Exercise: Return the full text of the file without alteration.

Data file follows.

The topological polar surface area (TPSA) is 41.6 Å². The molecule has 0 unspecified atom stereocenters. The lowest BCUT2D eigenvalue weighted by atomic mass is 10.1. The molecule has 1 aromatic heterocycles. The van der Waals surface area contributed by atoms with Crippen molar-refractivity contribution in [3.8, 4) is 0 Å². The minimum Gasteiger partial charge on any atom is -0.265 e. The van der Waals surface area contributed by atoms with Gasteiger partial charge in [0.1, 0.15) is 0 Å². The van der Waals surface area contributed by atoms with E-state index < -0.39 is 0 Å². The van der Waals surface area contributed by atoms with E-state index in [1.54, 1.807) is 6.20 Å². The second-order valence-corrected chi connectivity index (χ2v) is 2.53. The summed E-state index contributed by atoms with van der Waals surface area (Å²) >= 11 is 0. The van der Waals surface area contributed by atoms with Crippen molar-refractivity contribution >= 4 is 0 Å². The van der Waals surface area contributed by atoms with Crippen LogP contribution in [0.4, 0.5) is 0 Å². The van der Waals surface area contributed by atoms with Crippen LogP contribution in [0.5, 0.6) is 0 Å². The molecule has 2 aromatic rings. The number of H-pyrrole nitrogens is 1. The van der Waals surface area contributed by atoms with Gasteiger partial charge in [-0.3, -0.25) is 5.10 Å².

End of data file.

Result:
The topological polar surface area (TPSA) is 41.6 Å². The molecule has 0 unspecified atom stereocenters. The lowest BCUT2D eigenvalue weighted by atomic mass is 10.1. The molecule has 1 aromatic heterocycles. The van der Waals surface area contributed by atoms with Crippen molar-refractivity contribution in [3.8, 4) is 0 Å². The minimum Gasteiger partial charge on any atom is -0.265 e. The van der Waals surface area contributed by atoms with Gasteiger partial charge in [0.1, 0.15) is 0 Å². The van der Waals surface area contributed by atoms with E-state index < -0.39 is 0 Å². The van der Waals surface area contributed by atoms with E-state index in [1.54, 1.807) is 6.20 Å². The second-order valence-corrected chi connectivity index (χ2v) is 2.53. The summed E-state index contributed by atoms with van der Waals surface area (Å²) >= 11 is 0. The van der Waals surface area contributed by atoms with Crippen molar-refractivity contribution >= 4 is 0 Å². The van der Waals surface area contributed by atoms with Crippen LogP contribution in [0.4, 0.5) is 0 Å². The van der Waals surface area contributed by atoms with Crippen LogP contribution in [0.5, 0.6) is 0 Å². The molecule has 2 aromatic rings. The number of H-pyrrole nitrogens is 1. The van der Waals surface area contributed by atoms with Gasteiger partial charge in [-0.3, -0.25) is 5.10 Å².